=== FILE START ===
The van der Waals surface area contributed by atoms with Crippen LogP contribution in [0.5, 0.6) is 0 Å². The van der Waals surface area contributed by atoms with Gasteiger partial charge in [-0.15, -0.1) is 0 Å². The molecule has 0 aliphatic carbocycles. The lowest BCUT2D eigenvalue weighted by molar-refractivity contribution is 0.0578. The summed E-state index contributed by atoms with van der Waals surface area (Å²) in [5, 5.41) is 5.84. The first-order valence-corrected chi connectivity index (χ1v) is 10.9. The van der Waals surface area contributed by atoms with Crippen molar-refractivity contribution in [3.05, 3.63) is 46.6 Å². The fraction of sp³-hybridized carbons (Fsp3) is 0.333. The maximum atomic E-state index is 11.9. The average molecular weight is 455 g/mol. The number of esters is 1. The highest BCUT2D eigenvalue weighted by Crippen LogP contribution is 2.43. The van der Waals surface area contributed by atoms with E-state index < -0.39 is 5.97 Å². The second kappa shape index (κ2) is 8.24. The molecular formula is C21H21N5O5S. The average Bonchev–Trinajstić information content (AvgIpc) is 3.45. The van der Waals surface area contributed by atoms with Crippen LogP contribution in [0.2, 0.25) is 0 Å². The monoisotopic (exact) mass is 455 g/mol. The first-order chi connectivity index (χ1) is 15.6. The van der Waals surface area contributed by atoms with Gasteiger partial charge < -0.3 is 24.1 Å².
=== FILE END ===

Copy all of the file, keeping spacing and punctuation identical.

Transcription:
The van der Waals surface area contributed by atoms with Crippen LogP contribution in [0.5, 0.6) is 0 Å². The van der Waals surface area contributed by atoms with Gasteiger partial charge in [-0.15, -0.1) is 0 Å². The molecule has 0 aliphatic carbocycles. The lowest BCUT2D eigenvalue weighted by molar-refractivity contribution is 0.0578. The summed E-state index contributed by atoms with van der Waals surface area (Å²) in [5, 5.41) is 5.84. The first-order valence-corrected chi connectivity index (χ1v) is 10.9. The van der Waals surface area contributed by atoms with Crippen molar-refractivity contribution in [3.05, 3.63) is 46.6 Å². The fraction of sp³-hybridized carbons (Fsp3) is 0.333. The maximum atomic E-state index is 11.9. The average molecular weight is 455 g/mol. The number of esters is 1. The highest BCUT2D eigenvalue weighted by Crippen LogP contribution is 2.43. The van der Waals surface area contributed by atoms with E-state index < -0.39 is 5.97 Å². The second kappa shape index (κ2) is 8.24. The molecular formula is C21H21N5O5S. The average Bonchev–Trinajstić information content (AvgIpc) is 3.45. The van der Waals surface area contributed by atoms with Crippen LogP contribution in [0.2, 0.25) is 0 Å². The monoisotopic (exact) mass is 455 g/mol. The first-order chi connectivity index (χ1) is 15.6. The van der Waals surface area contributed by atoms with Gasteiger partial charge < -0.3 is 24.1 Å².